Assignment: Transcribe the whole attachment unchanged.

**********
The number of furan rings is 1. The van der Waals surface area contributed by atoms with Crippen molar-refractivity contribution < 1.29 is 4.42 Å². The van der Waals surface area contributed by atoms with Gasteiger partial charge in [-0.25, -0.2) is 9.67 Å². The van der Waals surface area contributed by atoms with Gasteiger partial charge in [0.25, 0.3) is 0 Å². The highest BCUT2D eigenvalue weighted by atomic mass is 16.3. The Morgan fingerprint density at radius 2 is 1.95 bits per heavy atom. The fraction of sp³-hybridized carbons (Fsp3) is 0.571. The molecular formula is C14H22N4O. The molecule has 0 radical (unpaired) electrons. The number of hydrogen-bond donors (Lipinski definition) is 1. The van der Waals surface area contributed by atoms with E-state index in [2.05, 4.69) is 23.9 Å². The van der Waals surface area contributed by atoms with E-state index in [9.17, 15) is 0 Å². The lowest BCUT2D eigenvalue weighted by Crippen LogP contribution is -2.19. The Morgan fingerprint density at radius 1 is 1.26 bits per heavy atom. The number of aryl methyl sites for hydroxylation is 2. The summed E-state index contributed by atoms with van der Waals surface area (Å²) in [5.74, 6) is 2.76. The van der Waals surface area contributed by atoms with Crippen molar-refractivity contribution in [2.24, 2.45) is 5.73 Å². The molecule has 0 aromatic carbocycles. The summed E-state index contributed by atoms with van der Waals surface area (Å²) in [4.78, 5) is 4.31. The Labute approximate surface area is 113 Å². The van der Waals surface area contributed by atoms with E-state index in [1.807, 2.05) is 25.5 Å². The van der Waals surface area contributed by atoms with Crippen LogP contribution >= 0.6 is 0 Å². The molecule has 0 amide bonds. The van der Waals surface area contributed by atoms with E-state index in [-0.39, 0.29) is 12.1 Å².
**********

The number of furan rings is 1. The van der Waals surface area contributed by atoms with Crippen molar-refractivity contribution < 1.29 is 4.42 Å². The van der Waals surface area contributed by atoms with Gasteiger partial charge in [-0.25, -0.2) is 9.67 Å². The van der Waals surface area contributed by atoms with Gasteiger partial charge in [0.25, 0.3) is 0 Å². The highest BCUT2D eigenvalue weighted by atomic mass is 16.3. The Morgan fingerprint density at radius 2 is 1.95 bits per heavy atom. The fraction of sp³-hybridized carbons (Fsp3) is 0.571. The molecular formula is C14H22N4O. The molecule has 0 radical (unpaired) electrons. The number of hydrogen-bond donors (Lipinski definition) is 1. The van der Waals surface area contributed by atoms with E-state index in [2.05, 4.69) is 23.9 Å². The van der Waals surface area contributed by atoms with E-state index in [9.17, 15) is 0 Å². The lowest BCUT2D eigenvalue weighted by Crippen LogP contribution is -2.19. The Morgan fingerprint density at radius 1 is 1.26 bits per heavy atom. The number of aryl methyl sites for hydroxylation is 2. The summed E-state index contributed by atoms with van der Waals surface area (Å²) in [5.74, 6) is 2.76. The van der Waals surface area contributed by atoms with Crippen molar-refractivity contribution in [2.24, 2.45) is 5.73 Å². The molecule has 0 aromatic carbocycles. The summed E-state index contributed by atoms with van der Waals surface area (Å²) in [4.78, 5) is 4.31. The Labute approximate surface area is 113 Å². The van der Waals surface area contributed by atoms with E-state index in [1.807, 2.05) is 25.5 Å². The van der Waals surface area contributed by atoms with Crippen LogP contribution >= 0.6 is 0 Å². The molecule has 0 amide bonds. The van der Waals surface area contributed by atoms with E-state index in [-0.39, 0.29) is 12.1 Å².